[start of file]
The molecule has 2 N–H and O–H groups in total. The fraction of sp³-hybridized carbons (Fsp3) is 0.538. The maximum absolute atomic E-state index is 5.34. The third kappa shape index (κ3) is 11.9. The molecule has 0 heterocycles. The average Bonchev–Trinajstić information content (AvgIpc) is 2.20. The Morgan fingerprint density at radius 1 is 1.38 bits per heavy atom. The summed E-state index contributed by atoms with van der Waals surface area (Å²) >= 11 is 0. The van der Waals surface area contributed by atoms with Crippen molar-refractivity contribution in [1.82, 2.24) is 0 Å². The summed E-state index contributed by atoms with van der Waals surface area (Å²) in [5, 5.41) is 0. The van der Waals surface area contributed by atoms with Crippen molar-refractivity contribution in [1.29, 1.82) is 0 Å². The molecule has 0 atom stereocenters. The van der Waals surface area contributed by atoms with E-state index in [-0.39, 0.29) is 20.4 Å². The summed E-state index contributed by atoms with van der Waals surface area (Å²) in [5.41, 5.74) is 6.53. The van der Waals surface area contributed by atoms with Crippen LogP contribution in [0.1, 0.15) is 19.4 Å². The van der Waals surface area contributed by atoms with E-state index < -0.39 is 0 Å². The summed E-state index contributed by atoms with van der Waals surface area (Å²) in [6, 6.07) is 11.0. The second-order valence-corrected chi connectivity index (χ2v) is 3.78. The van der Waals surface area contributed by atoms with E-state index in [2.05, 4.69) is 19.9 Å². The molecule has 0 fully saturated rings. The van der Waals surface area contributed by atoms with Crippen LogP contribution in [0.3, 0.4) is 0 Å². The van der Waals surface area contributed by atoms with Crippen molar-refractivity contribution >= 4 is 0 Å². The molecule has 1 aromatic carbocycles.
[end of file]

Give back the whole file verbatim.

The molecule has 2 N–H and O–H groups in total. The fraction of sp³-hybridized carbons (Fsp3) is 0.538. The maximum absolute atomic E-state index is 5.34. The third kappa shape index (κ3) is 11.9. The molecule has 0 heterocycles. The average Bonchev–Trinajstić information content (AvgIpc) is 2.20. The Morgan fingerprint density at radius 1 is 1.38 bits per heavy atom. The summed E-state index contributed by atoms with van der Waals surface area (Å²) >= 11 is 0. The van der Waals surface area contributed by atoms with Crippen molar-refractivity contribution in [1.82, 2.24) is 0 Å². The summed E-state index contributed by atoms with van der Waals surface area (Å²) in [5, 5.41) is 0. The van der Waals surface area contributed by atoms with Crippen molar-refractivity contribution in [1.29, 1.82) is 0 Å². The molecule has 0 atom stereocenters. The van der Waals surface area contributed by atoms with E-state index in [-0.39, 0.29) is 20.4 Å². The summed E-state index contributed by atoms with van der Waals surface area (Å²) in [5.41, 5.74) is 6.53. The van der Waals surface area contributed by atoms with Crippen LogP contribution in [0.1, 0.15) is 19.4 Å². The van der Waals surface area contributed by atoms with E-state index < -0.39 is 0 Å². The summed E-state index contributed by atoms with van der Waals surface area (Å²) in [6, 6.07) is 11.0. The second-order valence-corrected chi connectivity index (χ2v) is 3.78. The van der Waals surface area contributed by atoms with E-state index in [2.05, 4.69) is 19.9 Å². The molecule has 0 fully saturated rings. The van der Waals surface area contributed by atoms with Crippen LogP contribution in [0.3, 0.4) is 0 Å². The van der Waals surface area contributed by atoms with Crippen molar-refractivity contribution >= 4 is 0 Å². The molecule has 1 aromatic carbocycles.